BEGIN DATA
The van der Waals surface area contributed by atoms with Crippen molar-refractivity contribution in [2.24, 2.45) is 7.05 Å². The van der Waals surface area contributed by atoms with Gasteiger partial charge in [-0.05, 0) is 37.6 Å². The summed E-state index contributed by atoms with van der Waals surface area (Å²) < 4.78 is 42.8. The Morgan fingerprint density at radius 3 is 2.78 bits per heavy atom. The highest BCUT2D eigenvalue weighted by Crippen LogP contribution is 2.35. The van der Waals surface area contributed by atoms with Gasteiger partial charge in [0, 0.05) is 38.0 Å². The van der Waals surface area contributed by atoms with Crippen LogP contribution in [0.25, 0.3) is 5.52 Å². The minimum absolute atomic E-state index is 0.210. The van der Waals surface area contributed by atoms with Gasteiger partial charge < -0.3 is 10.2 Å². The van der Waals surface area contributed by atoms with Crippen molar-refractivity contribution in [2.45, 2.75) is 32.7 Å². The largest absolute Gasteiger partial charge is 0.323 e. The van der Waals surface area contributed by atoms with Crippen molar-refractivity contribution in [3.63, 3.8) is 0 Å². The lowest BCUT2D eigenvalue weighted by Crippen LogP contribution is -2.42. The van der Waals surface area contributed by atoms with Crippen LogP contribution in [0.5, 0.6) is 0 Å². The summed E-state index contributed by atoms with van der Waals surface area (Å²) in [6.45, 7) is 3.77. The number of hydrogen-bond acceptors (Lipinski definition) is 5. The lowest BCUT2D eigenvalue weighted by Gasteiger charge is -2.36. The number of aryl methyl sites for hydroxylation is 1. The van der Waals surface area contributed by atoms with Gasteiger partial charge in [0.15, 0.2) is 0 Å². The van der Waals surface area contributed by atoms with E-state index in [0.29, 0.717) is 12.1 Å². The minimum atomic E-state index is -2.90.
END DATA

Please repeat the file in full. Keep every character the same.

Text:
The van der Waals surface area contributed by atoms with Crippen molar-refractivity contribution in [2.24, 2.45) is 7.05 Å². The van der Waals surface area contributed by atoms with Gasteiger partial charge in [-0.05, 0) is 37.6 Å². The summed E-state index contributed by atoms with van der Waals surface area (Å²) < 4.78 is 42.8. The Morgan fingerprint density at radius 3 is 2.78 bits per heavy atom. The highest BCUT2D eigenvalue weighted by Crippen LogP contribution is 2.35. The van der Waals surface area contributed by atoms with Gasteiger partial charge in [0, 0.05) is 38.0 Å². The van der Waals surface area contributed by atoms with Crippen LogP contribution in [0.25, 0.3) is 5.52 Å². The minimum absolute atomic E-state index is 0.210. The van der Waals surface area contributed by atoms with Gasteiger partial charge < -0.3 is 10.2 Å². The van der Waals surface area contributed by atoms with Crippen molar-refractivity contribution in [2.45, 2.75) is 32.7 Å². The largest absolute Gasteiger partial charge is 0.323 e. The van der Waals surface area contributed by atoms with Crippen molar-refractivity contribution in [3.63, 3.8) is 0 Å². The lowest BCUT2D eigenvalue weighted by Crippen LogP contribution is -2.42. The van der Waals surface area contributed by atoms with Crippen LogP contribution in [0.5, 0.6) is 0 Å². The summed E-state index contributed by atoms with van der Waals surface area (Å²) in [6.45, 7) is 3.77. The number of hydrogen-bond acceptors (Lipinski definition) is 5. The lowest BCUT2D eigenvalue weighted by Gasteiger charge is -2.36. The number of aryl methyl sites for hydroxylation is 1. The van der Waals surface area contributed by atoms with Gasteiger partial charge in [0.15, 0.2) is 0 Å². The van der Waals surface area contributed by atoms with E-state index in [0.29, 0.717) is 12.1 Å². The minimum atomic E-state index is -2.90.